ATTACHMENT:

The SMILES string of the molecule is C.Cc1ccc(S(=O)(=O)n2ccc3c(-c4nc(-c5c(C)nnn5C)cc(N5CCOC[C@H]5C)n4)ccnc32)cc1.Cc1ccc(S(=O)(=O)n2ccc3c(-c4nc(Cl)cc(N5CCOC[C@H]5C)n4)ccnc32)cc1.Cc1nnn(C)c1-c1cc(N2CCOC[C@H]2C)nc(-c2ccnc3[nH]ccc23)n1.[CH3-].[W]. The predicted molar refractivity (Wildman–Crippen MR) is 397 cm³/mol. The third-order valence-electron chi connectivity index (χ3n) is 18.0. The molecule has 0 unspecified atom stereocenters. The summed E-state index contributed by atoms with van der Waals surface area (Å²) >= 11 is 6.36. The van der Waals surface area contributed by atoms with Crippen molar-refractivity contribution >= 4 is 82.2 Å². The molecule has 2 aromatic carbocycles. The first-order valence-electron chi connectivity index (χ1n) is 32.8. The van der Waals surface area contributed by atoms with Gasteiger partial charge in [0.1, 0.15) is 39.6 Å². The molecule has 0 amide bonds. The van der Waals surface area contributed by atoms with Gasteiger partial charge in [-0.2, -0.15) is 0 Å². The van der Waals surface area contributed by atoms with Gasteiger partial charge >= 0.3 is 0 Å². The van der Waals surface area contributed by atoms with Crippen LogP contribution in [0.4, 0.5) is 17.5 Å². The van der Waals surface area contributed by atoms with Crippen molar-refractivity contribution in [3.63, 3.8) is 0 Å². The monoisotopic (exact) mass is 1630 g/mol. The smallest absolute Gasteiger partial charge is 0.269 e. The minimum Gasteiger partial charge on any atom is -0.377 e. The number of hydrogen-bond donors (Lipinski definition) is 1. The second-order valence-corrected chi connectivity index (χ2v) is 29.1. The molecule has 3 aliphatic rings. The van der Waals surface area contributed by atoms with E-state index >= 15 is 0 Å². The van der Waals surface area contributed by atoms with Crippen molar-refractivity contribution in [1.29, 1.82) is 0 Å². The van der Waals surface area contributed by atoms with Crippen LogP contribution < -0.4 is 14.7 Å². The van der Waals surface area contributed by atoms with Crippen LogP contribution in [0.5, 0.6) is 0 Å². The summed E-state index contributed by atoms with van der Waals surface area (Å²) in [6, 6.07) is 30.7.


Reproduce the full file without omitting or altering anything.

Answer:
The SMILES string of the molecule is C.Cc1ccc(S(=O)(=O)n2ccc3c(-c4nc(-c5c(C)nnn5C)cc(N5CCOC[C@H]5C)n4)ccnc32)cc1.Cc1ccc(S(=O)(=O)n2ccc3c(-c4nc(Cl)cc(N5CCOC[C@H]5C)n4)ccnc32)cc1.Cc1nnn(C)c1-c1cc(N2CCOC[C@H]2C)nc(-c2ccnc3[nH]ccc23)n1.[CH3-].[W]. The predicted molar refractivity (Wildman–Crippen MR) is 397 cm³/mol. The third-order valence-electron chi connectivity index (χ3n) is 18.0. The molecule has 0 unspecified atom stereocenters. The summed E-state index contributed by atoms with van der Waals surface area (Å²) >= 11 is 6.36. The van der Waals surface area contributed by atoms with Crippen molar-refractivity contribution >= 4 is 82.2 Å². The molecule has 2 aromatic carbocycles. The first-order valence-electron chi connectivity index (χ1n) is 32.8. The van der Waals surface area contributed by atoms with Gasteiger partial charge in [0.1, 0.15) is 39.6 Å². The molecule has 0 amide bonds. The van der Waals surface area contributed by atoms with Gasteiger partial charge in [-0.2, -0.15) is 0 Å². The van der Waals surface area contributed by atoms with Gasteiger partial charge >= 0.3 is 0 Å². The van der Waals surface area contributed by atoms with Crippen LogP contribution in [0.4, 0.5) is 17.5 Å². The van der Waals surface area contributed by atoms with Crippen molar-refractivity contribution in [3.63, 3.8) is 0 Å². The monoisotopic (exact) mass is 1630 g/mol. The smallest absolute Gasteiger partial charge is 0.269 e. The minimum Gasteiger partial charge on any atom is -0.377 e. The number of hydrogen-bond donors (Lipinski definition) is 1. The second-order valence-corrected chi connectivity index (χ2v) is 29.1. The molecule has 3 aliphatic rings. The van der Waals surface area contributed by atoms with E-state index >= 15 is 0 Å². The van der Waals surface area contributed by atoms with Crippen molar-refractivity contribution in [1.29, 1.82) is 0 Å². The van der Waals surface area contributed by atoms with Crippen LogP contribution < -0.4 is 14.7 Å². The van der Waals surface area contributed by atoms with Crippen LogP contribution in [0.5, 0.6) is 0 Å². The summed E-state index contributed by atoms with van der Waals surface area (Å²) in [6, 6.07) is 30.7.